"Of course, I don't know what a minute is on God's clock," Billy Graham's son told United Press International, on Tuesday. "It could be 100 years or 1,000." Nonetheless, the time for God to set up his throne on earth seems near enough. "There is little time left," he went on.
"God has left the door open for salvation -- because there are a few more he wants to call to himself." As an evangelist, Graham considers it is job "to offer this invitation to faith to all."
Franklin Graham, 50, is by no means the only prominent cleric to sense the end of time. Famous theologians of highly academic denominations are whispering it by now, even though "eschatological expectation" is not considered a mark of sophistication.
But Graham looks around and sees like Lutheran Bishop Steven P. Bouman of New York City a "reenchantment," as opposed to the "disenchantment" of the world, which according to Max Weber, the father of sociology, defined modernity.
In other words, especially since Sept. 11, there is a return to faith. "The Catholics feel that way, too," Graham affirms. But other signs point to a crescendo in the pace of salvation history, which leads from the Alpha, the moment of creation, to the Omega, the establishment of God's kingdom.
There is, to take an example, the breathtaking growth of Christianity in Africa, Asia and Latin America. Says Graham. "The Bible speaks of a real outpouring of God's Spirit in the latter days." At the same time, he warns, "There is a rise in evil and wickedness -- the devil's outpouring."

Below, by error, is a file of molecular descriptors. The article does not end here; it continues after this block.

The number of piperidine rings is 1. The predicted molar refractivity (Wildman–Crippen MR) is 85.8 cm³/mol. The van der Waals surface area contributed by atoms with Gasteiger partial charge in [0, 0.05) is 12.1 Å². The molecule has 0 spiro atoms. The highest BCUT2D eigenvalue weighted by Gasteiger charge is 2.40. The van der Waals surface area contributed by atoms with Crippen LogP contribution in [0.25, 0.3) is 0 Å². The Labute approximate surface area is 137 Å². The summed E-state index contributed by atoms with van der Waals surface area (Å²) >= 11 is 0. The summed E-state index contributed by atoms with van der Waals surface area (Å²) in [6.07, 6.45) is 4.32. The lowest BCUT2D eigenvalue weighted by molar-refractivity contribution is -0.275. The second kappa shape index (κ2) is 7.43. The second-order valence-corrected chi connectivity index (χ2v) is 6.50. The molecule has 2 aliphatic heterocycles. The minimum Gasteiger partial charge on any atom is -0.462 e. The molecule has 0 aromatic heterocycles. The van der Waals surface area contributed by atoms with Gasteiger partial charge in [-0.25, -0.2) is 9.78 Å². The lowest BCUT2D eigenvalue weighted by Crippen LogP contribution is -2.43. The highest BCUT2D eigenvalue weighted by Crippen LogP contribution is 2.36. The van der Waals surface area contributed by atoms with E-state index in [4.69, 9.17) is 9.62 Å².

He points to the corruption of morality that will, "spell economic disaster for mankind in the next 10 years. There are already 40 million HIV/AIDS cases in the world now. There will be 100 million in 10 years' time. Among other things, it will ruin the world's insurance system."
The only remedy is a return to God's parameters for sexual activities, Graham insists, using this analogy: "I'm a pilot. If I stick my head out the window at 40,000 feet, I won't live very long. Why? Because I'm leaving the parameters set by God." God's parameters for physical love are the confines of marriage.
As president and CEO of the Billy Graham Evangelistic Association, he doesn't pull any punches regarding the concerns of these latter days. On Tuesday, he released his newest book titled, "The Name."
In this feisty volume, he takes to task those who ridiculed Christianity -- Ted Turner, who famously had called it "a religion for loser;" Minnesota Gov. Jesse Ventura, who termed all religion as something just for the "weak-minded," and German philosopher Friedrich Nietzsche, who had accused the Church of leaving "nothing untouched by its depravity."
Graham reminds his readers of Beatle John Lennon's famous dictum, "We're more popular than Jesus now: I don't know which will go first -- rock and roll or Christianity."
Graham's footnote to Lennon: "Today, the Beatles have dispersed... Overwhelmingly, though, the Name of Jesus and what he taught and did -- and insists his followers do -- continue to transform life."
"Just why is "The Name" so controversial and stirring such a brew of conflicting passions?" asks Graham. The names of Allah or Mohammed, Gauthama Buddha or Krishna do not stir negative emotions.
"What was he talking about?" wonders Graham, "I am a Christian. Don't ask me to pray like a Hindu... Don't ask me to pray like a Muslim." And then, with a touch of sophistry of his own, he challenges the jurist Dershowitz, this great defender of freedoms: